Practicing Compassionate Public Policy

Five circles of Christian compassion are the foundation stones of faith-based community service.  This article series discusses public policy as the fifth circle of compassion. Part one of the series outlined the biblical foundations of Christian involvement in public policy (here). Part two described the historical basis for Seventh-day Adventist involvement in political issues (here). This article concludes the series by offering concrete ideas for practicing compassionate public policy.

I would like to be very clear what a Christian response to public policy is not. It is not joining the toxic political debates currently dividing our country. It is not having a political affiliation that one rallies around.  It is not defined by a label – right or left, conservative or liberal. It is also not an allegiance to a political personality, party, or color code – red or blue or green. It is not the current characterization of evangelicals following lockstep behind a political party (see here). Indeed, data suggest that Seventh-day Adventists are not politically homogeneous (see here) but are as diverse as the general community.

So what does compassion look like in the context of public policy? It is taking action to build hope and helping to establish values of justice, equity, and community. As citizens of this country, we live in a participatory democracy.  Our voice matters.  Our compassion can help influence public policies through our involvement in the formation of solutions to address community needs.  Examples of such direct action include interacting with elected officials, protesting, running for office, and educating our community. Participatory democracy also involves electing representatives who work to create and implement public policies aligned with Christian values. So Christian compassion must stay informed, engage in direct action, and exercise our right to vote.

To help us understand what compassion in public policy looks like in action, I would recommend the following six steps:

1. Reflect on Biblical values: The starting place for thinking about compassion is to take an inventory of the values woven throughout the Bible. To help you get started, remember that God has entrusted us with care for this earth and each other and God’s values are born out of these two areas of stewardship.  God values peace and restorative justice rather than retributive justice.  God’s values include building strong, healthy and inclusive communities. God’s values include compassion and protecting the vulnerable and oppressed. These values are the basis of our public policy thinking. Biblical values lead to action.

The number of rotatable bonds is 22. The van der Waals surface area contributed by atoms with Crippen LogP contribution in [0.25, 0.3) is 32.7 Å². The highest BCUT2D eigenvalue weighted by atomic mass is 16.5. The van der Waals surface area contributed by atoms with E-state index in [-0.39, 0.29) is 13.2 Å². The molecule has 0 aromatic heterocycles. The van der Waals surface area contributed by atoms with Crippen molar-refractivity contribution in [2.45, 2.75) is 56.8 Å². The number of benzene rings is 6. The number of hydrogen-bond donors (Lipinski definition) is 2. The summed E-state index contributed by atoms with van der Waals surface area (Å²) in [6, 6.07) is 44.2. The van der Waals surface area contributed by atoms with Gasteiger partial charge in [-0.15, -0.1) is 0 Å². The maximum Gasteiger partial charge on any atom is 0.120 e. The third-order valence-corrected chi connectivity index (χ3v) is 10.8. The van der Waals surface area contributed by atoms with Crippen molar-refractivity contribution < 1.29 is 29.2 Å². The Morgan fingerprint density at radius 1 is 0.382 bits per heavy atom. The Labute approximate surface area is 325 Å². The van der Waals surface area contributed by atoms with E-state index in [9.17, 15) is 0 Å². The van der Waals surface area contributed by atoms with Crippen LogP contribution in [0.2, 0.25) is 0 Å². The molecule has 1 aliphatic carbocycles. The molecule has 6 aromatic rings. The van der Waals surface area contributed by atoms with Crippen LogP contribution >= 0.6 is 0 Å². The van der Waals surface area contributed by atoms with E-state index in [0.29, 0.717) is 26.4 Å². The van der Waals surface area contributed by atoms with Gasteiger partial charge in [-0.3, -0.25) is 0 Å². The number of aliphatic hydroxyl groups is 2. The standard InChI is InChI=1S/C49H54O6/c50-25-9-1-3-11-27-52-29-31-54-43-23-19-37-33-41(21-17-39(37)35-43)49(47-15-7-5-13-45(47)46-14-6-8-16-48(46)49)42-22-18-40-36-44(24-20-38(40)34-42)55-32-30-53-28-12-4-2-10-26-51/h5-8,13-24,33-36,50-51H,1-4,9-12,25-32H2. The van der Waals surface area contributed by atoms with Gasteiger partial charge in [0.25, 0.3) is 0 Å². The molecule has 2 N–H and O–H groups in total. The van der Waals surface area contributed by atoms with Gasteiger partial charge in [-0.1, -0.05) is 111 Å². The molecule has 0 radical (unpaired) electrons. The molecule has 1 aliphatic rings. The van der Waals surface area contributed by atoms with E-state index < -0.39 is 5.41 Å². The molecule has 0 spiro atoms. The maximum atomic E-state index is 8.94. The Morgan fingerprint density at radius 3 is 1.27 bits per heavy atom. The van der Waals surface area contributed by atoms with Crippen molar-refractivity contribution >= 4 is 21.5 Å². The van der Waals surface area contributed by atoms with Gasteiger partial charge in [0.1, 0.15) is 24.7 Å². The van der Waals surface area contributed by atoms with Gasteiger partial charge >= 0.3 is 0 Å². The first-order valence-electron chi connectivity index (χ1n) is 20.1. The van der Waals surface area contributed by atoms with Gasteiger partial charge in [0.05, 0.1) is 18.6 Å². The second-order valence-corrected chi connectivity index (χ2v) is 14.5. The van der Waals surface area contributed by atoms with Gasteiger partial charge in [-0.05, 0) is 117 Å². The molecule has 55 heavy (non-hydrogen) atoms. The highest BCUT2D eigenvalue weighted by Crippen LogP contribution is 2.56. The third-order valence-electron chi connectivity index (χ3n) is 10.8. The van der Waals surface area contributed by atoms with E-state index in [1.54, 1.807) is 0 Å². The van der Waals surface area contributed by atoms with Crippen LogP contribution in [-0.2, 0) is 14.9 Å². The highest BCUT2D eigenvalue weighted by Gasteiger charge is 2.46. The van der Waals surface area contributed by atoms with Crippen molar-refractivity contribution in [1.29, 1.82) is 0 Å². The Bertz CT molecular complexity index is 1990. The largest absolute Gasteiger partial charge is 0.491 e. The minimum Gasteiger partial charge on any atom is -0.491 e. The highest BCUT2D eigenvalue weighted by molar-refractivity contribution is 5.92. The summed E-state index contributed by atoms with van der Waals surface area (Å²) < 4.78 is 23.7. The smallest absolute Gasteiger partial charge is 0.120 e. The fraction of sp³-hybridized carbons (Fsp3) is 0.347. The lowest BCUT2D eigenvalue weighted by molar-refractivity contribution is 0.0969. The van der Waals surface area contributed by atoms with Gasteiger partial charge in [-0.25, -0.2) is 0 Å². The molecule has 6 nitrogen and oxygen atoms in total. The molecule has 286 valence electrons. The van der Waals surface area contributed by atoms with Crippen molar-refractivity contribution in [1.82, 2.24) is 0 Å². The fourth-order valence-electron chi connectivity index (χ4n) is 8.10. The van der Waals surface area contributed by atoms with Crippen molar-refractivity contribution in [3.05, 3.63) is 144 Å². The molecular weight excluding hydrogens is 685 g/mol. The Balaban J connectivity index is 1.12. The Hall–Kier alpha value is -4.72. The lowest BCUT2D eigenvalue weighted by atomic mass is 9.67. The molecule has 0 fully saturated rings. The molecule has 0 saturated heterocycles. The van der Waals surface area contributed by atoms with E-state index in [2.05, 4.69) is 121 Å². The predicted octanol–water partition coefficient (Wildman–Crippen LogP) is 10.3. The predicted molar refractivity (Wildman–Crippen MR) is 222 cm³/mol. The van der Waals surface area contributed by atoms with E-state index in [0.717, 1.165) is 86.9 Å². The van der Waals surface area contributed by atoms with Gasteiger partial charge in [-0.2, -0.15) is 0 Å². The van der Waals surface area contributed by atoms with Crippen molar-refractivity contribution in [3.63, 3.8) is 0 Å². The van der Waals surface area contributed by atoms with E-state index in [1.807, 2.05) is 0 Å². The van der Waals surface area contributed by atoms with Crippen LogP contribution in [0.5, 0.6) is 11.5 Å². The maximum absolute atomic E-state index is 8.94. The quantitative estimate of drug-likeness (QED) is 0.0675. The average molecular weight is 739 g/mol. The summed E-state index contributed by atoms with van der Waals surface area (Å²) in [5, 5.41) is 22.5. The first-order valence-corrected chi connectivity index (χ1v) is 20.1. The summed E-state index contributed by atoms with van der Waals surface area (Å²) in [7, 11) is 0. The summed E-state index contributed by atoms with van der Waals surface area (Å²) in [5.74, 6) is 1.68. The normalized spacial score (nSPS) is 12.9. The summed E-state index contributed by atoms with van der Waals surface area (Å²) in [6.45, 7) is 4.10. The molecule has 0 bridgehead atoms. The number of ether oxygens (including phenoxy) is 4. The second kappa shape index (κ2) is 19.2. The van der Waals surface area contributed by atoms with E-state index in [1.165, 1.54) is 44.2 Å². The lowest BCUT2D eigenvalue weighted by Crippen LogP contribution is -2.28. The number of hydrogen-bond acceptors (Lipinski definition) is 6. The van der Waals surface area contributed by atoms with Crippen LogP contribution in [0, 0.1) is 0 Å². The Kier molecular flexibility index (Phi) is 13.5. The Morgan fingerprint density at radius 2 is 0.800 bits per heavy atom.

Note: Admittedly, there will be times that public policy and Christian values can be very messy.  For example, how does the Biblical value of the sanctity of life inform a Christian position on the legality of abortion? These cases may result in divided opinions, which should be respected.  For the record, the Seventh-day Adventist church has long espoused a commitment to the sanctity of life and affirmed support for a women’s access to safe and legal abortions (see here).

2. Stay informed: I believe that it is the responsibility of Christians to stay informed by understanding current events in the world and at the Federal, State, and local level.   Staying informed starts with identifying and reading trusted news sources with journalistic standards (see here and here).  The press and journalists have been called the fourth estate because they provide a vital nongovernmental check and balance to the government (see here).  Journalists are not the same as television or talk radio news commentators working for entertainment companies. Commentators, though they sit behind a “news desk,” often present a single side of the news biased to the audience they serve. Conversely, journalists are unbiased in their investigative work, carefully assembling and being accountable to facts. A second source of tracking public policies is by subscribing directly to elected officials newsletters and government websites. Finally, we have the responsibility to inform each other by discussing current events and helping each other think through how biblical values impact public policy.